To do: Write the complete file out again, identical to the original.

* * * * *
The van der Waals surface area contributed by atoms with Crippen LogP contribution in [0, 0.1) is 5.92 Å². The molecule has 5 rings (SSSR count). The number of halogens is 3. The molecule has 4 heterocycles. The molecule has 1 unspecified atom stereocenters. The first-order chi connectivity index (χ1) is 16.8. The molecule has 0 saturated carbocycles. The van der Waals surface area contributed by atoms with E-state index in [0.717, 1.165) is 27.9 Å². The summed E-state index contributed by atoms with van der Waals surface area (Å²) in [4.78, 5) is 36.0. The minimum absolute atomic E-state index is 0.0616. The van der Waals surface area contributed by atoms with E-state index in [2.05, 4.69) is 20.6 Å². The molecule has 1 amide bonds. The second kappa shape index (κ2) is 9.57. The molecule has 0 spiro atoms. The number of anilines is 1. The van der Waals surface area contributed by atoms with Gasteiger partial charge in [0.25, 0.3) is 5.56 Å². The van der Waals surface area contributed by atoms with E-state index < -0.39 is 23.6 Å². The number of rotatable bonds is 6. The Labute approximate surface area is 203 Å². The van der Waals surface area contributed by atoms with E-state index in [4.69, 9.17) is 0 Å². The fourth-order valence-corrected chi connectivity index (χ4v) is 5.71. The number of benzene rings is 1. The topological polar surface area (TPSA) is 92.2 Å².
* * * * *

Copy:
The van der Waals surface area contributed by atoms with Crippen LogP contribution in [0, 0.1) is 5.92 Å². The molecule has 5 rings (SSSR count). The number of halogens is 3. The molecule has 4 heterocycles. The molecule has 1 unspecified atom stereocenters. The first-order chi connectivity index (χ1) is 16.8. The molecule has 0 saturated carbocycles. The van der Waals surface area contributed by atoms with E-state index in [0.717, 1.165) is 27.9 Å². The summed E-state index contributed by atoms with van der Waals surface area (Å²) in [4.78, 5) is 36.0. The minimum absolute atomic E-state index is 0.0616. The van der Waals surface area contributed by atoms with E-state index in [2.05, 4.69) is 20.6 Å². The molecule has 1 amide bonds. The second kappa shape index (κ2) is 9.57. The molecule has 0 spiro atoms. The number of anilines is 1. The van der Waals surface area contributed by atoms with Gasteiger partial charge in [0.25, 0.3) is 5.56 Å². The van der Waals surface area contributed by atoms with E-state index < -0.39 is 23.6 Å². The number of rotatable bonds is 6. The Labute approximate surface area is 203 Å². The van der Waals surface area contributed by atoms with E-state index in [4.69, 9.17) is 0 Å². The fourth-order valence-corrected chi connectivity index (χ4v) is 5.71. The number of benzene rings is 1. The topological polar surface area (TPSA) is 92.2 Å².